One of the more bizarre and frustrating reads of the 2008 presidential race has been Gabor Steingart’s “West Wing” column for Germany’s Der Spiegel. It’s not because Steingart has been a strong skeptic of an Obama nomination since the beginning of the primaries, it’s that his skepticism is symptomatic of a larger misunderstanding of the American political scene. Consider this from last week’s column in which Steingart begins sensibly enough by admitting that Obama is the likely nominee:
The right to make mistakes has been exercised extensively during this campaign, at times also by the author of this column. “All of those people who’ve been dreaming of America’s first black president now have to slowly wake up. It’ll happen one day, hopefully, but not in this election,” it was claimed after Barack Obama’s losses in New Hampshire and Nevada. The column was entitled “The End of the Obama Revolution.” (more…)
The chances that the next US president will be black and a Democrat are better than ever before in American history. The revolution continues — even if the skepticism remains.
What we are talking about here, though, is not a series of mistakes. It’s betrayal. During this election campaign, a large part of the American media has neglected to carefully follow the principles of the profession. In fact, some were about as loyal to those principles as Eliot Spitzer to his wife.
Okay, so contra Steingart’s earlier ananlysis, Obama isn’t too black or inexperienced for American voters. And why was Steingart mistaken? Had he misread the current political moment? Nope, it’s because the American electorate (and by implication, Steingart) were betrayed by journalists who are less interested in subtantive policy discussions than style and gaffe reporting:
Many questions could be posed that are hard to beat in terms of drama. What would happen if the Democrats really were to withdraw the US Army from Iraq? How does Barack Obama plan to address the threat that the killing fields of Cambodia could be repeated in Basra and Baghdad? Does he have a plan or even an idea for dealing with the day after?
How do the Republicans plan to end the scandal of the uninsured? Some 47 million people in America now have no health insurance. Around 9 million have been added to that total during the seven years George W. Bush has been in power. This is the greatest market failure since the invention of modern capitalism.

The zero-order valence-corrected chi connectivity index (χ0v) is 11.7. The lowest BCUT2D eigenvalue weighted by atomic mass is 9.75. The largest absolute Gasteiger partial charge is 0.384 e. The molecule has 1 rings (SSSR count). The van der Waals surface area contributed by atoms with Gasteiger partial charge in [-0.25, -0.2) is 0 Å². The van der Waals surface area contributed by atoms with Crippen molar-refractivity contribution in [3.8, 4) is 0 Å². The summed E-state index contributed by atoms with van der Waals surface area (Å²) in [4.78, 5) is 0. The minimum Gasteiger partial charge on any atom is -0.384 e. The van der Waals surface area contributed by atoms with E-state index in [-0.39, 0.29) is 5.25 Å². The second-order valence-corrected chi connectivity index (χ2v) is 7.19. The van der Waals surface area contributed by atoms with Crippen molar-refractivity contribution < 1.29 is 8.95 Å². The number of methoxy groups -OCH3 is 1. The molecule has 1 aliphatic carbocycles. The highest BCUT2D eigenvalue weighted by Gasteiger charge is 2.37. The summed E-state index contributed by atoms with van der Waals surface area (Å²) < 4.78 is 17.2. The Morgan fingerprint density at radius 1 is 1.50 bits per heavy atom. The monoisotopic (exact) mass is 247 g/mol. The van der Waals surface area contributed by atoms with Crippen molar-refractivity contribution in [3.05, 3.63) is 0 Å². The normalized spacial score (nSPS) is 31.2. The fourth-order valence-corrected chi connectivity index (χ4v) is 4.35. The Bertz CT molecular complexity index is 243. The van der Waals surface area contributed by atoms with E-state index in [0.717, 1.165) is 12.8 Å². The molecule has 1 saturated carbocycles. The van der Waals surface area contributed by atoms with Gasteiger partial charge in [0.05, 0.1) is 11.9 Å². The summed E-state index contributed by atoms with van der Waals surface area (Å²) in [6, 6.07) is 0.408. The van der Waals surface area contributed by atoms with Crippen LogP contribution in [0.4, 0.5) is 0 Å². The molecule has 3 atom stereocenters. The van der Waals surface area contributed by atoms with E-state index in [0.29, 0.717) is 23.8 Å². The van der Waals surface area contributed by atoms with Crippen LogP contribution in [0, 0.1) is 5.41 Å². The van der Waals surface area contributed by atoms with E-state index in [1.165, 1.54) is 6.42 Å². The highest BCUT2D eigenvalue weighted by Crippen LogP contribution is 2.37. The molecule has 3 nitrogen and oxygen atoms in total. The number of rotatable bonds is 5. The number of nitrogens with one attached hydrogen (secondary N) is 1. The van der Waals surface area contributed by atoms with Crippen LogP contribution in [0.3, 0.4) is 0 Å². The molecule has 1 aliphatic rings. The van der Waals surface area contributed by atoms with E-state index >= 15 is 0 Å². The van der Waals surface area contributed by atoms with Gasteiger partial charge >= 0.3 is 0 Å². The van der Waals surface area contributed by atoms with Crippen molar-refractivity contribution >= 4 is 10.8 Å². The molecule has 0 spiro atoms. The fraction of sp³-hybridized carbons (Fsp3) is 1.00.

Will Steingart be doing more than rhetorically asking about either Obama’s Iraq plans or McCain’s healthcare proposal, as if neither of these things exist? No, he will not. But these questions are relatively easy to answer. Former Obama adviser Samantha Power made it clear (as Jonathan Chait recently noted) that any withdrawal plan will be shaped by facts on the ground, not on some months-old campaign speculation. And John McCain does indeed have a plan–just not, as Ezra Klein (another journalist!) has pointed out, not a very good one. Granted, there are problems with the coverage of campaigns and policy issues (something that Ezra Klein also covered incisively in this LA Times op-ed). But Steingart’s problem stems from a confused perspective of the American political landscape. Take this comment from his latest column suggesting that conservative parties worldwide are heading left:
The same makeover is taking place everywhere in the West. Aggressive conservatives like former German politician Franz-Josef Strauss, one-time Republican presidential candidate Barry Goldwater and former Republican Senator Joseph McCarthy have been deleted from their parties’ collective memories. In Sweden, the conservatives have taken to calling themselves the New Moderates.
Perhaps this holds true for the European manifestations, but Barry Goldwater? It would help to understand that the closest, politically viable heir to Goldwater’s politics (and not the conservative movement he spawned that helped elect Regan as the movement’s successor) it’s the man who holds Goldwater’s Senate seat: John McCain. It would also help to note where Goldwater ended up as a conservative, which was someone who believed gays should serve in the military, the religious-right was a pernicious influence on the Republican party, and that women should have the right (though he was personally against it) to chose and abortion (which makes Ron Paul the closest ideological fellow traveler, but even Paul falls short). McCain may buck Republican orthodoxy from time to time, but he’s still to the right of Goldwater. The Republican party dumped Barry not because it wants to move left, but because it’s been moving rightward for 20 plus years. This is an ahistorical account of American politics.
And it gets better. Steingart has argued that Democrats need to turn right to win, showing the country that they’re not beholden to a strongly left-wing base (conventional wisdom continually reminds us of the necessity of “Sister Souljah” moments). As an example he notes how “Clinton was a seasoned hound in this respect. He appointed a green leftist as his vice president, only to sideline him later on.” Which wasn’t the case at all. Al Gore was a DLC Democrat like Clinton, who also happened to be an environmental policy nerd. Clinton made the politically canny choice of doubling down on his “New Democrat” message, not by sidelining a lefty appointment.
There aren’t many good explanations for this sort of coverage other than to say that Steingart has some unexamined biases that keep contaminating his analysis or that he isn’t as well versed in American politics and political history as he thinks he is. Regardless, I’d argue that Der Spiegel needs to assign someone else to cover the rest of the 2008 presidential elections or that Germans should look for their American campaign coverage elsewhere.